Hello! My name is Alex, blogging over at Alex Eats Green. I am thrilled (understatement of the century) to be writing a guest post for Tina here on Carrots ‘N’ Cake. Being a longtime reader of CNC, I know that Tina teaches you all the good stuff regarding whole foods, but I thought you guys might be interested to dive a little deeper. Antioxidants. Who knows what they really are? Yes, we know that antioxidants are good for us (especially the ones we find in dark chocolate and red wine, riiiiight?), but other than that, where do they come from, how do they work, and what is the science behind them? Wait! I know, I know. You read the word science and start inching your cursor closer to that X at the top of your screen. I’m very aware that if you really wanted to know about antioxidants, you could plug it into your Google search bar, so I’ll promise I’ll keep this much more entertaining than your search results ever could. I’m not afraid to embarrass myself as leverage (don’t tempt me).
I’m going to put my 7th grade science teacher pants on and tell you a bit about these fancy little molecules. Let’s just pretend I’m a better looking Alton Brown. Maybe? No? Do you ever wonder why that multi-colored funfetti cake looks so darn good? Why, when we’re ordering soft serve do we insist on getting the rainbow sprinkles, instead of chocolate (even though they are made with the same ingredients)? Did you ever notice how Whole Foods puts all of their beautiful, rainbow-bright farm-fresh produce right in front of your nose when you walk through their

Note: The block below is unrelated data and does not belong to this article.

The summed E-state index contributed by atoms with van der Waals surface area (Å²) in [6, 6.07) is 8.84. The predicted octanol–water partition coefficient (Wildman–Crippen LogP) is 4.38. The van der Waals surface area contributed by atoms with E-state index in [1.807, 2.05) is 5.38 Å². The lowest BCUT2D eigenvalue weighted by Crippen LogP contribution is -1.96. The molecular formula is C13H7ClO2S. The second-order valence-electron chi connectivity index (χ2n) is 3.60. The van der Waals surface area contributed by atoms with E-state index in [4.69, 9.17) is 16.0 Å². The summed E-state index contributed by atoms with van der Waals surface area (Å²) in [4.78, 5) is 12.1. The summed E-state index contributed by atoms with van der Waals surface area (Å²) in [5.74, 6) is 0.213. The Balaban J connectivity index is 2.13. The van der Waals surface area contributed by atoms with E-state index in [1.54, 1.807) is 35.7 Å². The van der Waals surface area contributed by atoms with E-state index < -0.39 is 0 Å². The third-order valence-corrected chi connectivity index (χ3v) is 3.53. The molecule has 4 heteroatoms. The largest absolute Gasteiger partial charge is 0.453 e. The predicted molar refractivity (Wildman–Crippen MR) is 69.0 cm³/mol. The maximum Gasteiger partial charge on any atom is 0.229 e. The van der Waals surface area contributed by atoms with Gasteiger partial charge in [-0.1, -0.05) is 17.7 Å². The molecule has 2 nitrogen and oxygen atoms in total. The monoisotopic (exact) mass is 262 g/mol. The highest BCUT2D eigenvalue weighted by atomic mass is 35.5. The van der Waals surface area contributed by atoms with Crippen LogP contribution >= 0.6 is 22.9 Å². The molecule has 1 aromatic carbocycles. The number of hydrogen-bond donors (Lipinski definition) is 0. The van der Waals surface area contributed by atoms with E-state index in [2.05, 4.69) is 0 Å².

beautiful, golden doors? As it turns out, we’re attracted to these colors instinctively. Can you guess why? That’s right. Antioxidants. See! What good little students you’re being already.
I first read about antioxidants in Dr. Campbell’s The China Study, where I was able to learn new jaw-dropping food facts with every page I turned (I’m kind of a freak and really like this stuff). Here’s how it breaks down: Plants go through a process called photosynthesis, in which they absorb the energy of the sun to create their own energy to thrive and grow off of. While the electrons are going through this transfer process, they put up a shield that absorbs and blocks the plant from free radicals. The process of photosynthesis is a bit like a nuclear reactor: if the electrons get out of control and stray from their rightful place, they can release free radicals. When these grumpy free radicals are introduced to our system as humans, they can wreak havoc and can create problems such as cataracts, emphysema, hardening of the arteries, arthritis and all that fun stuff. So it makes sense that plants want to keep these free radical bullies out of their systems. Still with me? Good, because here’s where it gets cool.
This super force-field-shield is made up of those… you guessed it, antioxidants. The thing about these antioxidants is that we as humans, can’t make them on our own. I know, right?! So selfish of those plants. They think they’re so fancy with their photosynthesis and antioxidants all to themselves! Okay, maybe they have one redeeming quality. They give us their antioxidants! Not only that, but they practically beg us to eat them. During photosynthesis, they use the sun’s energy to create color to become more attractive to us. They wave around their reds, greens, yellows and purples for all to see. They want to protect us.
Come on. Isn’t that so cool of nature?! Did I mention that I was kind of a freak and really liked this stuff? If you’d like, come visit me over at my place, Alex Eats Green where I talk about the food and adventures I get myself into in NYC. I tend to eat a lot of this color I’ve been talking about. Green happens to be a particular favorite.